Sign up ×
Mathematics Stack Exchange is a question and answer site for people studying math at any level and professionals in related fields. It's 100% free, no registration required.

I am presented with the following task:

"You are given that $k(h) \neq 0$ and $h \neq 0$. If $\lim_{k \to 0} F(k) = L$ and $\lim_{h \to 0} k(h) = 0$, show that $\lim_{h \to 0}F(k(h)) = L$.

This is the first part of a task that the professor marked with "Hard and theoretical", so I assume that it gets more complicated as we go, but I am wondering if my logic here is correct:

Given that $\lim_{h \to 0} k(h) = 0$, using $k(h)$ as the "inner part" (if there's a better word for this, let me know) of a composite function makes no difference for the result, thus $\lim_{h \to 0}F(k(h)) = L$. This is under the prerequisite that $k(h) \neq 0$, which we are already given.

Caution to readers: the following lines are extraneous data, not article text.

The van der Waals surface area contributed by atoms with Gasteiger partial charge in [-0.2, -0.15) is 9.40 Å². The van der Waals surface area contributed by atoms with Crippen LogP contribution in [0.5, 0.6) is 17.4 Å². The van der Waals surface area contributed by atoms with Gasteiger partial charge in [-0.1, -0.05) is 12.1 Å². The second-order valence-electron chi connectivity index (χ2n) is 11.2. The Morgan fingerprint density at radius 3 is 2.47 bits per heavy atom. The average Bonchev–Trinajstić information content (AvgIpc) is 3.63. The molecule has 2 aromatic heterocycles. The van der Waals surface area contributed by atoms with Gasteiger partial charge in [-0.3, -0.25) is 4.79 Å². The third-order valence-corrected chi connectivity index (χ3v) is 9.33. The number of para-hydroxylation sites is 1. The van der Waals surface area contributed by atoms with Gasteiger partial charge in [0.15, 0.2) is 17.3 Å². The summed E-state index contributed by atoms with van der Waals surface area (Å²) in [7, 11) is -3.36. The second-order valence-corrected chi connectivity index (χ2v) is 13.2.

share|cite|improve this question
Are the functions $F$ and $k$ continuous? – Jack Dawkins Sep 24 '13 at 7:15
That information is not provided. – Andrew Thompson Sep 24 '13 at 7:18
Your logic is incorrect. Try to write justification for every step you say. For example, what do you mean by saying that the "inner part" does not matter? – Vishal Gupta Sep 24 '13 at 7:27
Anyway, the result is not true: let $k(x) = x$ and $f(x) = \sin(1/x)$ if $x \neq 0$ and $f(0) = 0$. Continuity of $f$ is essential. – Vishal Gupta Sep 24 '13 at 7:29

Your Answer


By posting your answer, you agree to the privacy policy and terms of service.

Browse other questions tagged or ask your own question.